Were there not the Fine-Arts School, a lot of ardent hearts devoted to Fine Arts would have been wasted in a certain unrighteous art. The God of this art is Mr. Tran Phenh, an artist we have formerly admired and have considered a hardly available lofty target. His art consists in dexterity; his talent consists in forging gaudy colours to be applied to figures copied faithfully from photos without taking into account the artist's emotion.
Mr. Phenh has been present at the first entrance examination to the Fine Arts School. We took a covetous glance at him, thinking that he came there not to be a student of the Fine-Arts School, but to become a teacher. During the execution of academy figures, everybody opened wide his eyes to watch the motion of Mr. Phenh's hand on the paper. He took out successively from behind his ears lots of pencils of all sizes, unrolled sheets of glossy paper of every format, as cleverly as a coiffeur cleaning the customer's ears. He added finishing touches to the eyelashes or the wrinkles on the lips of the "model" in the picture.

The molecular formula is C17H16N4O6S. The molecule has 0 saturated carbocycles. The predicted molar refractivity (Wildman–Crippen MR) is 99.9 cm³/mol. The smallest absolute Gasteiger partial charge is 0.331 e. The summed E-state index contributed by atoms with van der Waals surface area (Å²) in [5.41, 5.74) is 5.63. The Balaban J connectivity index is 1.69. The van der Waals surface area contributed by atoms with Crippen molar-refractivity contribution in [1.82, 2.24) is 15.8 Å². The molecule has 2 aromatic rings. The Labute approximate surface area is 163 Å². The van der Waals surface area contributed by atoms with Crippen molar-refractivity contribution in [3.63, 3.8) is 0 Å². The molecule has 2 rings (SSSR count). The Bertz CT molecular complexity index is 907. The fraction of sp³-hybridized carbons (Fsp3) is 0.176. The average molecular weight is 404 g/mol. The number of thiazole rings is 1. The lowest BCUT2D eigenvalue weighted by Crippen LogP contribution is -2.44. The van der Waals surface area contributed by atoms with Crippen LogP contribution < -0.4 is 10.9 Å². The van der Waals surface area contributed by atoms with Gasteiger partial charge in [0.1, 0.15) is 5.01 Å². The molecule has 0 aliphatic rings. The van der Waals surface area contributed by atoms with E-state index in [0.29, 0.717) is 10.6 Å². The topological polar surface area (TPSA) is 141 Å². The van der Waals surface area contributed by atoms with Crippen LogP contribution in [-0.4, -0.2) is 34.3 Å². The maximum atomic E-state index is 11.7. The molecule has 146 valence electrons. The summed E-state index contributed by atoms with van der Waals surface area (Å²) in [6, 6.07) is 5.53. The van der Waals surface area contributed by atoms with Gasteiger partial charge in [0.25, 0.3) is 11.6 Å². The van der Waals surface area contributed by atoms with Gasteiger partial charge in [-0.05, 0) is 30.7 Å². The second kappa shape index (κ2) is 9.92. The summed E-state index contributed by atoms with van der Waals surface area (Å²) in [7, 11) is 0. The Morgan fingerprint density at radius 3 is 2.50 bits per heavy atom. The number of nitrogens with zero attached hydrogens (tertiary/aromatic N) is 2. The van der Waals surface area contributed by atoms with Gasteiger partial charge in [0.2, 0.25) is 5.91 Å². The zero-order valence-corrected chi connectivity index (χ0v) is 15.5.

The examination result was quite astonishing: Mr. Phenh was failed. He himself and his art ceased to be sacred. Joyful, passionate, confident, we entered the Fine-Arts school to reach the palace of the "Beauty" which very soon we were attracted to. Are there any young people having such a passion for the human beauty as ours for the "Beauty"?
In the world of such passionate hearts, people talked about well-known Chinese, Japanese or European painters of this century or the past one. People delved into their characters, their talents as if the latter are their old acquaintances, although they knew the artist only through publications or through colour or black-and-white photos of the latter's works. One loves the work only after understanding it. These works have something sympathetic, a certain ambience in which our Fine-Arts school students feel at ease.